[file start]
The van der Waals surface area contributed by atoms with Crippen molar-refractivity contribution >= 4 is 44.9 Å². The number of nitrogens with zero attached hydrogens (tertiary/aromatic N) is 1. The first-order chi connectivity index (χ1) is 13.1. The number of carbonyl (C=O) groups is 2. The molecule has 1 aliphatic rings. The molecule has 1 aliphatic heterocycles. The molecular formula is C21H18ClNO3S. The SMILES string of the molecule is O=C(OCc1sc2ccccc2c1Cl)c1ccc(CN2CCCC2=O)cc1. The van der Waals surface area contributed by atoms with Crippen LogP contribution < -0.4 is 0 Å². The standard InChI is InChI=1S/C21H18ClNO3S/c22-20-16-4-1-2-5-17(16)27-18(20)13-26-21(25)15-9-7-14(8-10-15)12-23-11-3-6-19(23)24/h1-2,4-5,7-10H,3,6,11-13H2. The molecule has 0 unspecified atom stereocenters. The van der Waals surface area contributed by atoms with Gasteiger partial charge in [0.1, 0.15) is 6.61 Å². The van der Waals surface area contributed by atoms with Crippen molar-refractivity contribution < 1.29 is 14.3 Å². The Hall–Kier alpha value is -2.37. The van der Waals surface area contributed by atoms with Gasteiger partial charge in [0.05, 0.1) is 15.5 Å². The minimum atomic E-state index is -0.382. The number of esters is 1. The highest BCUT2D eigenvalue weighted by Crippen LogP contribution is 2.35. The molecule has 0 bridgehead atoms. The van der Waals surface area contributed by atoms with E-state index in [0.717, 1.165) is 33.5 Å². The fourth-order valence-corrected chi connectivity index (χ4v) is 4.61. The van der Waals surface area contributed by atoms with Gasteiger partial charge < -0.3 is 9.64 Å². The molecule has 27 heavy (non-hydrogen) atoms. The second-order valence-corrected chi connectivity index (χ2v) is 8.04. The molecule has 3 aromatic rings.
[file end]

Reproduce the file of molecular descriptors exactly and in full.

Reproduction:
The van der Waals surface area contributed by atoms with Crippen molar-refractivity contribution >= 4 is 44.9 Å². The number of nitrogens with zero attached hydrogens (tertiary/aromatic N) is 1. The first-order chi connectivity index (χ1) is 13.1. The number of carbonyl (C=O) groups is 2. The molecule has 1 aliphatic rings. The molecule has 1 aliphatic heterocycles. The molecular formula is C21H18ClNO3S. The SMILES string of the molecule is O=C(OCc1sc2ccccc2c1Cl)c1ccc(CN2CCCC2=O)cc1. The van der Waals surface area contributed by atoms with Crippen LogP contribution < -0.4 is 0 Å². The standard InChI is InChI=1S/C21H18ClNO3S/c22-20-16-4-1-2-5-17(16)27-18(20)13-26-21(25)15-9-7-14(8-10-15)12-23-11-3-6-19(23)24/h1-2,4-5,7-10H,3,6,11-13H2. The molecule has 0 unspecified atom stereocenters. The van der Waals surface area contributed by atoms with Gasteiger partial charge in [0.1, 0.15) is 6.61 Å². The van der Waals surface area contributed by atoms with Crippen molar-refractivity contribution < 1.29 is 14.3 Å². The Hall–Kier alpha value is -2.37. The van der Waals surface area contributed by atoms with Gasteiger partial charge in [0.05, 0.1) is 15.5 Å². The minimum atomic E-state index is -0.382. The number of esters is 1. The highest BCUT2D eigenvalue weighted by Crippen LogP contribution is 2.35. The molecule has 0 bridgehead atoms. The van der Waals surface area contributed by atoms with E-state index in [0.717, 1.165) is 33.5 Å². The fourth-order valence-corrected chi connectivity index (χ4v) is 4.61. The van der Waals surface area contributed by atoms with Gasteiger partial charge < -0.3 is 9.64 Å². The molecule has 27 heavy (non-hydrogen) atoms. The second-order valence-corrected chi connectivity index (χ2v) is 8.04. The molecule has 3 aromatic rings.